As late as 1778, Ouiatenon was a staging ground for war parties fighting on behalf of the British government. During the 1780s, however, local Indian tribes used it as a base of operations to stage raids against American settlers pushing westward.

The fort was eventually destroyed by American militia forces and forgotten about. In 1930, the fort blockhouse was reconstructed and serves as a museum.

History Mystery

In 2003, international attention focused on a popular astronaut who grew up in Bedford, Indiana.

Question marks.This astronaut did not attend Purdue University, though. After graduating from Bedford High School in 1974, he attended the U.S. Naval Academy and earned a degree in aerospace engineering.

Worldwide attention focused on him in 2003 because he was living on the International Space Station when an explosion of the Challenger shuttle killed seven astronauts as they were returning to Earth. The tragedy grounded the shuttle fleet and delayed the return to Earth of the astronaut. Finally, he and two crew members returned in a tiny space capsule that missed its targeted landing site.

His capsule eventually came down on land in Kazakhstan. Previously, every U.S. capsule had landed in water. Fortunately, the astronaut from Bedford was not injured.

In 2010, he was inducted into the Astronaut Hall of Fame.

Question: Who is he?

Please do not call in to the show until you hear Nelson pose the question on the air, and please do not try to win the prize if you have won any other prize on WICR during the last two months. You must also give your first name to our engineer in order to be placed on the air.

The prize pack includes two admissions to the Indianapolis Museum of Art, four admissions to the Indiana Experience at the Indiana History Center, and a gift certificate to Bee Coffee Roasters, all courtesy of Visit Indy.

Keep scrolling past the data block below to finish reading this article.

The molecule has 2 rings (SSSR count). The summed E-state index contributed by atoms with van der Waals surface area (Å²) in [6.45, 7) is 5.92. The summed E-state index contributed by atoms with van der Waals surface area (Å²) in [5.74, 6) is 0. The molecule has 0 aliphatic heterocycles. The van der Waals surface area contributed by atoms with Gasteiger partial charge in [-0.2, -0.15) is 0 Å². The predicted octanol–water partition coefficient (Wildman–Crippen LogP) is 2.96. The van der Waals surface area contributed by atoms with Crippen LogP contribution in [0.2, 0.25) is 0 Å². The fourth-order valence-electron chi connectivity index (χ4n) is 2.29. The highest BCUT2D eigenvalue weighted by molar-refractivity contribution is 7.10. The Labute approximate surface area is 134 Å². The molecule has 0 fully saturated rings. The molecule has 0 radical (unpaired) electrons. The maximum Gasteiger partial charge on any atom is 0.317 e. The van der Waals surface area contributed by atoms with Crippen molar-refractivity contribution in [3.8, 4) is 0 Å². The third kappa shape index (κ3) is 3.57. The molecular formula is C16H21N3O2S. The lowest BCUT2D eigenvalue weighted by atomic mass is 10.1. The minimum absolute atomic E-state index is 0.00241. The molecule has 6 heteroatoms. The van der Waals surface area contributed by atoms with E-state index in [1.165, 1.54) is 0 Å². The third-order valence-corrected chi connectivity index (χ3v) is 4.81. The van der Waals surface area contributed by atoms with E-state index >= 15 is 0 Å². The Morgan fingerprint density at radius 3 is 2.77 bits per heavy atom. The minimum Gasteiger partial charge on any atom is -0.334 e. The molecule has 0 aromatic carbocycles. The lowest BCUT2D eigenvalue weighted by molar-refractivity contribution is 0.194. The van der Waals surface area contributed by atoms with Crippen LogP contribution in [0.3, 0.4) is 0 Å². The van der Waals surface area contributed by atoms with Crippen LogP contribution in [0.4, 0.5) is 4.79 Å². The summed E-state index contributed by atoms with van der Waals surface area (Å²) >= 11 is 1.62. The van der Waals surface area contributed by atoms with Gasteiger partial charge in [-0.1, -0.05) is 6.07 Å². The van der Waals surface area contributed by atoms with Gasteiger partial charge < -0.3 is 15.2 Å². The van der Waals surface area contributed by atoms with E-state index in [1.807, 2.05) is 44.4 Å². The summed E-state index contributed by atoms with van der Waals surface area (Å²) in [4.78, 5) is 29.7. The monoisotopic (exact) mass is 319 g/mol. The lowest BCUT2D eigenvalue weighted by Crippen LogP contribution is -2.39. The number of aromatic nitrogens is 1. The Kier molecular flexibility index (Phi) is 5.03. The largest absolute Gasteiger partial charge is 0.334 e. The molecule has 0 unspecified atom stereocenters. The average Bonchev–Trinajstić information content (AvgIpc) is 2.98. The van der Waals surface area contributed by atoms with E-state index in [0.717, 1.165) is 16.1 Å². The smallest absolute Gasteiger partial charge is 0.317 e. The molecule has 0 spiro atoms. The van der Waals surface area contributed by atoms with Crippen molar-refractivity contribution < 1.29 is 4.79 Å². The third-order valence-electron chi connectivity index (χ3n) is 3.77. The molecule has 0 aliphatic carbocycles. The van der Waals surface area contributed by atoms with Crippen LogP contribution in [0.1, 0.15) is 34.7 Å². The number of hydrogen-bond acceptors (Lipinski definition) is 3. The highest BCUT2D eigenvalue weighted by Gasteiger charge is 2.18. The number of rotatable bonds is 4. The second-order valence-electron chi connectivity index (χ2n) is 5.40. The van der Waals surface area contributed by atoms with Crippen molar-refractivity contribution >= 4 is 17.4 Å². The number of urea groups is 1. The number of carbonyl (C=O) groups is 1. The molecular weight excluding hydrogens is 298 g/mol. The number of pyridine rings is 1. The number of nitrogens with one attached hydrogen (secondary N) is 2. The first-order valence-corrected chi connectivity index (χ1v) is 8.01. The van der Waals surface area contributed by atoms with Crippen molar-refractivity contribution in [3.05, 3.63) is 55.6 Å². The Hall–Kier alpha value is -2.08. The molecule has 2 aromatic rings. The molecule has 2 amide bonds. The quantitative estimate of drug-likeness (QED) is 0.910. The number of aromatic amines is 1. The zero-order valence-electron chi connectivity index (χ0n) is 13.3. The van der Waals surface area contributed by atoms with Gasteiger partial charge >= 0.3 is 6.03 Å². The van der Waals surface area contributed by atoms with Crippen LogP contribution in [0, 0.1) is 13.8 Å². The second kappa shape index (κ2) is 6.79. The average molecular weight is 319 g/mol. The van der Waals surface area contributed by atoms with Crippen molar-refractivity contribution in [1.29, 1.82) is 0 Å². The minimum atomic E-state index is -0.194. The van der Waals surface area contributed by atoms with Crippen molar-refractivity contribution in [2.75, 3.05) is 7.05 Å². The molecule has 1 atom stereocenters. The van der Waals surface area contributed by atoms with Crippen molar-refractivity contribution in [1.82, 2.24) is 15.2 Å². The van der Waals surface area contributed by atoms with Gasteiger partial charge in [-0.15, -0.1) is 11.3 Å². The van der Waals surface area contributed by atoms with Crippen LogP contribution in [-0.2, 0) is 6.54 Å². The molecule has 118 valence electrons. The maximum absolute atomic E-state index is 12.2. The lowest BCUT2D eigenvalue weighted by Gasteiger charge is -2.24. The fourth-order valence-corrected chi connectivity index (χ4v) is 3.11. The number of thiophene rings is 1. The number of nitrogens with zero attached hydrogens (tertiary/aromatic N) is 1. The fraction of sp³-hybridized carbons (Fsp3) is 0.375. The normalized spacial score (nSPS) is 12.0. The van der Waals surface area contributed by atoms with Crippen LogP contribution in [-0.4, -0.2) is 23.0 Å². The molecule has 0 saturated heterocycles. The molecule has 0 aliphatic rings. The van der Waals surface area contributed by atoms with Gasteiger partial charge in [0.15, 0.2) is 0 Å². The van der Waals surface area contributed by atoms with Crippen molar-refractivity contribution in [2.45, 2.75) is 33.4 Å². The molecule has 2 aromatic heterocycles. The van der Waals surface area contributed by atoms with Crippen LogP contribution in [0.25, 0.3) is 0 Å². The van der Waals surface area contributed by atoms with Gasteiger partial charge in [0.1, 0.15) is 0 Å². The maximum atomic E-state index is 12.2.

Your Hoosier History Live team,

Nelson Price, host and creative director
Molly Head, producer, (317) 927-9101
Richard Sullivan, webmaster and tech director
Pam Fraizer, graphic designer
Garry Chilluffo, media+development director


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Facebook logo links to the Hoosier History Live! page.Twitter logo for Hoosier History Live.Acknowledgments to Monomedia, Visit Indy, WICR-FM, Fraizer Designs, Heritage Photo & Research Services, Derrick Lowhorn and many other individuals and organizations. We are an independently produced program and are self-supporting through organizational sponsorships and individual contributions. We do not receive any government funding. Visit our website to learn how you can support us financially. Also, see our Twitter feed and our Facebook page for regular updates.

July 2, 2016 show

The wives of artist T.C. Steele

You already may know about the most famous painter from Indiana, T.C. Steele, who won widespread acclaim for his landscapes, particularly of scenic Brown County.